Complaint filed in Paris about jamming of Radio Erena

Complaint filed in Paris about jamming of Radio Erena

Published on Thursday 8 November 2012.
Reporters Without Borders filed a complaint with the public prosecutor in Paris on 6 November accusing persons unknown of acts of piracy against Radio Erena, an Eritrean exile radio station based in Paris which broadcasts by satellite to the Horn of Africa and which is backed by Reporters Without Borders.
A pirate transmission jammed the station’s signal on 14 August. Arabsat, the satellite operator that carried Radio Erena on its BADR-6 satellite, reacted by suspending the station because the jamming was disrupting other signals. It restored Radio Erena on 2 September only to suspend it again two days later, this time indefinitely, because the jamming had resumed. The station’s website was meanwhile the target of a cyber-attack on 28 August. More information about all these acts of piracy.
Radio Erena’s programmes can no longer be heard by Eritreans living in Eritrea because its satellite broadcasting has been paralysed for more than three months,” Reporters Without Borders said.
“A judicial investigation has to be launched in France with the aim of establishing the precise origin of these acts of sabotage and prosecuting all those responsible, both the perpetrators and the instigators. We have done this because we want to shed light on all the circumstances surrounding this piracy, including where the jamming is coming from and who ordered it.
“Geolocation indicates that the pirate transmission jamming the signal originates from within Eritrea. The government must be doing this in order to gag an independent broadcaster it clearly finds very irritating. This should come as no surprise from the rulers of a country ranked last in the Reporters Without Borders press freedom index for the past five years.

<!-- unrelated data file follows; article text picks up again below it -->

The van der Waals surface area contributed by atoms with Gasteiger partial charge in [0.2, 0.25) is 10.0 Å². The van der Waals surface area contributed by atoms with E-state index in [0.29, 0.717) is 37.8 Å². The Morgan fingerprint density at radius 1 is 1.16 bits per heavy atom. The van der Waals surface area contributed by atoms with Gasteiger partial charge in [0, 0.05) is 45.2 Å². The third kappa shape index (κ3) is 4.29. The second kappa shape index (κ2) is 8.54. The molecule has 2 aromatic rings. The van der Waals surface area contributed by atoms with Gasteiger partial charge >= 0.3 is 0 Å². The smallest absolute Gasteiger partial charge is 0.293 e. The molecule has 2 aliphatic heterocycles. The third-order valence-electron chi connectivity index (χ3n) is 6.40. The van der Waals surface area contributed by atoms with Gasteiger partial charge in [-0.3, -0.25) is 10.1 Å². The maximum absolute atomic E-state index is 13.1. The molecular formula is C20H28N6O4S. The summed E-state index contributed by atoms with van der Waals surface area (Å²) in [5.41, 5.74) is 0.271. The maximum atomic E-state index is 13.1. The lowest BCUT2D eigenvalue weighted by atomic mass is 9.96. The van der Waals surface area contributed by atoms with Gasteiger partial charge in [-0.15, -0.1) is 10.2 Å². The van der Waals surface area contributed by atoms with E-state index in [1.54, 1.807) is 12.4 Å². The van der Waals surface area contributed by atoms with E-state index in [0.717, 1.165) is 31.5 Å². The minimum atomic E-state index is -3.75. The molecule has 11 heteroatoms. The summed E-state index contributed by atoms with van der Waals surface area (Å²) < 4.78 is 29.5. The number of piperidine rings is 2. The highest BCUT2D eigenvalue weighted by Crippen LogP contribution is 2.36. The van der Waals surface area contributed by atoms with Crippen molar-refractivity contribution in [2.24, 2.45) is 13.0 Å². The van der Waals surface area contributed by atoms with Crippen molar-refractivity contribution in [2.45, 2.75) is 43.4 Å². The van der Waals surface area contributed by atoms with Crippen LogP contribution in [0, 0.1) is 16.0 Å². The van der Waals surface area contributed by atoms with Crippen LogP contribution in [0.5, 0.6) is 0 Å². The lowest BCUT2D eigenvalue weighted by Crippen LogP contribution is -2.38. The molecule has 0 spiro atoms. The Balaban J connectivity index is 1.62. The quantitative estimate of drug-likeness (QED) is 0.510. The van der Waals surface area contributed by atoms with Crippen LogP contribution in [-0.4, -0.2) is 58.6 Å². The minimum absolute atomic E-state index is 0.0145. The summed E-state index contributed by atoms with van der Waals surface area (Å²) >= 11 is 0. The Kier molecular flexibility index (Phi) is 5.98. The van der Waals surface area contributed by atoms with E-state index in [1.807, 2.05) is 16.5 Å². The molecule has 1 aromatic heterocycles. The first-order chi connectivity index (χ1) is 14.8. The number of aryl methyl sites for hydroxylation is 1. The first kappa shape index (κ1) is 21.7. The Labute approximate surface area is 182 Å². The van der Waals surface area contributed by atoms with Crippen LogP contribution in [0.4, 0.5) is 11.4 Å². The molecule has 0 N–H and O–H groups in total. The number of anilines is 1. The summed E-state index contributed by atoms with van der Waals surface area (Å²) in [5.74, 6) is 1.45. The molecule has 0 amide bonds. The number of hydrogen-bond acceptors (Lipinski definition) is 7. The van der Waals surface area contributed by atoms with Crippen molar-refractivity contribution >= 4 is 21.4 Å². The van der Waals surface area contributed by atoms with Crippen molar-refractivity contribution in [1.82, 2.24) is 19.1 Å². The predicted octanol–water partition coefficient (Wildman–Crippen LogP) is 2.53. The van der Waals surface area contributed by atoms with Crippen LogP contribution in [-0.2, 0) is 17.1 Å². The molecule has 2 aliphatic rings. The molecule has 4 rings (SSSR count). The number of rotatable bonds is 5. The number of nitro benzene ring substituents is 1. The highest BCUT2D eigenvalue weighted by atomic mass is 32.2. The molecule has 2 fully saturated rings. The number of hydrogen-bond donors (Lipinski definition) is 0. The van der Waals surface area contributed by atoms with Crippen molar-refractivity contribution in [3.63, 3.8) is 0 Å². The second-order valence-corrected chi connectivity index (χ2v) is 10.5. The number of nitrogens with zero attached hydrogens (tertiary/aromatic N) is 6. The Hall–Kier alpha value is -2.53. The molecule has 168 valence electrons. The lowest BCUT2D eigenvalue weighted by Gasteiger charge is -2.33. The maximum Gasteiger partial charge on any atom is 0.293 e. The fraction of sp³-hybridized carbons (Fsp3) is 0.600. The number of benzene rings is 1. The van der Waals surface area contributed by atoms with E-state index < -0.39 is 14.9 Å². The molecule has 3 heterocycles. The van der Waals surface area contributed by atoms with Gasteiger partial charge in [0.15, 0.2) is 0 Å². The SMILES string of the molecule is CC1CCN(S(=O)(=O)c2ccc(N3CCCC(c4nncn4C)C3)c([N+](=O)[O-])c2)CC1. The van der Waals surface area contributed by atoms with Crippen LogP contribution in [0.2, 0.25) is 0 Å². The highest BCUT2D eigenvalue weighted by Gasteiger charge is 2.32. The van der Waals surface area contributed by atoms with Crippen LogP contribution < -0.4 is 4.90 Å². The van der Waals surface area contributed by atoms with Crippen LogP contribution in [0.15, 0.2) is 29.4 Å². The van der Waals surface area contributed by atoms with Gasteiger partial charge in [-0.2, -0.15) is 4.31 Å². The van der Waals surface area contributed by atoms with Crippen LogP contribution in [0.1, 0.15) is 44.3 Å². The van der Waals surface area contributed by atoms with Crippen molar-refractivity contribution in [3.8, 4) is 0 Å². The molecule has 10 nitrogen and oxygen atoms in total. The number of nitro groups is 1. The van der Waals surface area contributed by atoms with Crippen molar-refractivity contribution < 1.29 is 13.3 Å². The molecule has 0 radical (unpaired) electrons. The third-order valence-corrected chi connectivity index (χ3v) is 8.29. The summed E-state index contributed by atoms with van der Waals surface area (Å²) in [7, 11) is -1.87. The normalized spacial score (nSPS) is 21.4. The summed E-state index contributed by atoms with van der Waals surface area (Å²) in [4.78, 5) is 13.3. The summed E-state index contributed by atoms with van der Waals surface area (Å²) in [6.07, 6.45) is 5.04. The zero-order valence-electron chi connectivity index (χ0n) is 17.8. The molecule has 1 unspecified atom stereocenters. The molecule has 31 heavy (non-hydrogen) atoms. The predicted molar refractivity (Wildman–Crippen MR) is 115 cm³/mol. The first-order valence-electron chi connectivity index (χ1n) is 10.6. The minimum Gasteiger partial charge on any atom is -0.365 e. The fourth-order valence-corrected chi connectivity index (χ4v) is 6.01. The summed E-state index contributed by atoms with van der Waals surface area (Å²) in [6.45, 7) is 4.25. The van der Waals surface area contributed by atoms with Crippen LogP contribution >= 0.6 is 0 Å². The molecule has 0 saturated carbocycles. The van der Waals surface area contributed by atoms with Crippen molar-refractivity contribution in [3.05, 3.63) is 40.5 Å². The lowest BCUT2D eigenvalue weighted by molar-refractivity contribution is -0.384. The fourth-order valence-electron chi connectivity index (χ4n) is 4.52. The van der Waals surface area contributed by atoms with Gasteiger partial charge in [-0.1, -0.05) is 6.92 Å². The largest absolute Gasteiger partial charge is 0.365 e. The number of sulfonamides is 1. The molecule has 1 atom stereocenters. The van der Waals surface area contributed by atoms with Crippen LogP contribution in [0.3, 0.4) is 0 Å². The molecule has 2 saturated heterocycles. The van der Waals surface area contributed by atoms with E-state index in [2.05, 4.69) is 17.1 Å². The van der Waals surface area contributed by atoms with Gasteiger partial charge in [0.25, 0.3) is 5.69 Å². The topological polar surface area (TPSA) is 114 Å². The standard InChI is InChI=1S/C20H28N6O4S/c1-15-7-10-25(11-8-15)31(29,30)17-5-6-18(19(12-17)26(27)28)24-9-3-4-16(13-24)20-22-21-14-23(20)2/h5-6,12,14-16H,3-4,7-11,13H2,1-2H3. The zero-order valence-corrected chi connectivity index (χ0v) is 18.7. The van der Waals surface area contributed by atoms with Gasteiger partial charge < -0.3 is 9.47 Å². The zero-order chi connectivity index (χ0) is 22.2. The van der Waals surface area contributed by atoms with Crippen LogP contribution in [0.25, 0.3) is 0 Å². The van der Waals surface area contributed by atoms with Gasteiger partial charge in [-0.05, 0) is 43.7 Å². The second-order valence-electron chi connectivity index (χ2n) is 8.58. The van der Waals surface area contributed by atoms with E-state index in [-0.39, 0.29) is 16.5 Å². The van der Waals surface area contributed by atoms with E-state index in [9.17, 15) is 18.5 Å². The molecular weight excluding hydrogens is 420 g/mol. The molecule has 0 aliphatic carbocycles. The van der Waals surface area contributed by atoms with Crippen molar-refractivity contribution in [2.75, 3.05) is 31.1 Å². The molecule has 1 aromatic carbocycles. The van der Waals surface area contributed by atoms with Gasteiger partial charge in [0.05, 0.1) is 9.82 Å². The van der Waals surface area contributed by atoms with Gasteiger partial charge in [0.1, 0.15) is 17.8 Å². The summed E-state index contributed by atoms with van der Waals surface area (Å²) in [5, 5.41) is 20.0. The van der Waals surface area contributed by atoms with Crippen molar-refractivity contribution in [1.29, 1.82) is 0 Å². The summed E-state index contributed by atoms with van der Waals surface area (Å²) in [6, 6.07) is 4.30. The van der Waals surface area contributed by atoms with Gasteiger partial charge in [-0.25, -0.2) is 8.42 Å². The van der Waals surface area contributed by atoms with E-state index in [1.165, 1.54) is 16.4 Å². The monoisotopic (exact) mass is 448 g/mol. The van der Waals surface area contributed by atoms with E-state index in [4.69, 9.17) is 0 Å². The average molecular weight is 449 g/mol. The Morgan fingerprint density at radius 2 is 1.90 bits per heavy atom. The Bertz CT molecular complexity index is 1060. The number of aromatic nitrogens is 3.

“But President Issaias Afeworki’s government will not get away with it. The complaint that we have filed points out that this piracy is completely illegal. Neither Radio Erena nor Reporters Without Borders have said their final word.”
The Radio Erena staff and its supporters have been able to repair the damage to the website while mirror sites have been created. But satellite broadcasting has not resumed so the station is not being received in Eritrea or anywhere else in the Horn of Africa.
For the time being Radio Erena is only broadcasting on the Internet, but only the Eritrean diaspora can access the web broadcasts because the Internet is not sufficiently developed in Eritrea.
As a Paris-based radio station, Radio Erena operates under a convention ratified by France’s Higher Council for Broadcasting (CSA). The complaint alleged “disruption of over-the-air broadcasting by an authorized service” and “disruption of an automated data processing system” under article L. 39-1 of the Post and Electronic Communications Code and articles 323-2 and 323-5 of the Criminal Code.
Radio Erena in the French and international press:


Jamming TV satellite broadcasts: Who is doing it, and how?

There has been an increase in the number of complaints about the jamming of satellite TV signals around the world.
Broadcasters such as the BBC, Voice of America, France 24, Deutsche Welle and Al-Jazeera have all seen transmissions of their international programmes jammed recently.
The European Broadcasting Union has accused Iran and Syria of being behind the disruption and of attacking media freedom.
But authorities in Tehran and Damascus say that their broadcasts are also being interfered with.
But how does satellite jamming work? And what can be done about it?
Video produced by Thomas Hannen, with Mike Linstead from BBC Monitoring.
Peter Horrocks
Date: 20.11.2012Last updated: 20.11.2012 at 18.40
Category: World Service
At a conference hosted by the BBC today, broadcasters and satellite operators condemned the sharp increase in jamming of broadcasts, and considered what steps can be taken to address the growing threat of intentional blocking of international broadcasts and internet services.
Article 19 of the universal declaration of human rights states that individuals should have ‘the freedom to seek, receive and impart information and ideas through any media and regardless of frontiers’, but this right is not universally respected.